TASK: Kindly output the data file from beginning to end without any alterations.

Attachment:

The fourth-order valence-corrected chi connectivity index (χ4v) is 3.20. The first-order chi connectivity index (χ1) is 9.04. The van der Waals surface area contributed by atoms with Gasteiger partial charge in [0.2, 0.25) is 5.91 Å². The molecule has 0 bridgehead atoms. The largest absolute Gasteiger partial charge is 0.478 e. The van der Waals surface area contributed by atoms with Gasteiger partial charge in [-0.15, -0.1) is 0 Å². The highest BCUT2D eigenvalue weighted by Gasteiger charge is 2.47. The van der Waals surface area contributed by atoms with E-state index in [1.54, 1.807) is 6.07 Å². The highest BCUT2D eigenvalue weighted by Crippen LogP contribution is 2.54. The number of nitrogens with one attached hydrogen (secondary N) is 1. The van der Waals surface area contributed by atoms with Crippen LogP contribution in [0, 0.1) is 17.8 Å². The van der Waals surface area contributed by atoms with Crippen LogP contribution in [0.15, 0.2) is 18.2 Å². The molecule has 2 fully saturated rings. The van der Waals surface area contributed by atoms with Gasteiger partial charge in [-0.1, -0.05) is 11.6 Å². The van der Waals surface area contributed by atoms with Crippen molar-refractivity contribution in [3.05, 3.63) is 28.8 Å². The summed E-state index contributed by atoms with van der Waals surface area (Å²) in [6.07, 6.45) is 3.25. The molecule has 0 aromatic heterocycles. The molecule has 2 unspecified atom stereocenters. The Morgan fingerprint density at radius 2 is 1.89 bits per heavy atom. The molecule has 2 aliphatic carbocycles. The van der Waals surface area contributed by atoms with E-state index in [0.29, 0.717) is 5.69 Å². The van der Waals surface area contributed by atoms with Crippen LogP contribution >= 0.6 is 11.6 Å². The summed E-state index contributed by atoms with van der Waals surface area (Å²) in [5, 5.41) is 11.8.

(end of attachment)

The fourth-order valence-corrected chi connectivity index (χ4v) is 3.20. The first-order chi connectivity index (χ1) is 9.04. The van der Waals surface area contributed by atoms with Gasteiger partial charge in [0.2, 0.25) is 5.91 Å². The molecule has 0 bridgehead atoms. The largest absolute Gasteiger partial charge is 0.478 e. The van der Waals surface area contributed by atoms with Gasteiger partial charge in [-0.15, -0.1) is 0 Å². The highest BCUT2D eigenvalue weighted by Gasteiger charge is 2.47. The van der Waals surface area contributed by atoms with E-state index in [1.54, 1.807) is 6.07 Å². The highest BCUT2D eigenvalue weighted by Crippen LogP contribution is 2.54. The number of nitrogens with one attached hydrogen (secondary N) is 1. The van der Waals surface area contributed by atoms with Crippen LogP contribution in [0, 0.1) is 17.8 Å². The van der Waals surface area contributed by atoms with Crippen LogP contribution in [0.15, 0.2) is 18.2 Å². The molecule has 2 fully saturated rings. The van der Waals surface area contributed by atoms with Gasteiger partial charge in [-0.1, -0.05) is 11.6 Å². The van der Waals surface area contributed by atoms with Crippen molar-refractivity contribution in [3.05, 3.63) is 28.8 Å². The summed E-state index contributed by atoms with van der Waals surface area (Å²) in [6.07, 6.45) is 3.25. The molecule has 0 aromatic heterocycles. The molecule has 2 unspecified atom stereocenters. The Morgan fingerprint density at radius 2 is 1.89 bits per heavy atom. The molecule has 2 aliphatic carbocycles. The van der Waals surface area contributed by atoms with E-state index in [0.29, 0.717) is 5.69 Å². The van der Waals surface area contributed by atoms with Crippen LogP contribution >= 0.6 is 11.6 Å². The summed E-state index contributed by atoms with van der Waals surface area (Å²) in [5, 5.41) is 11.8.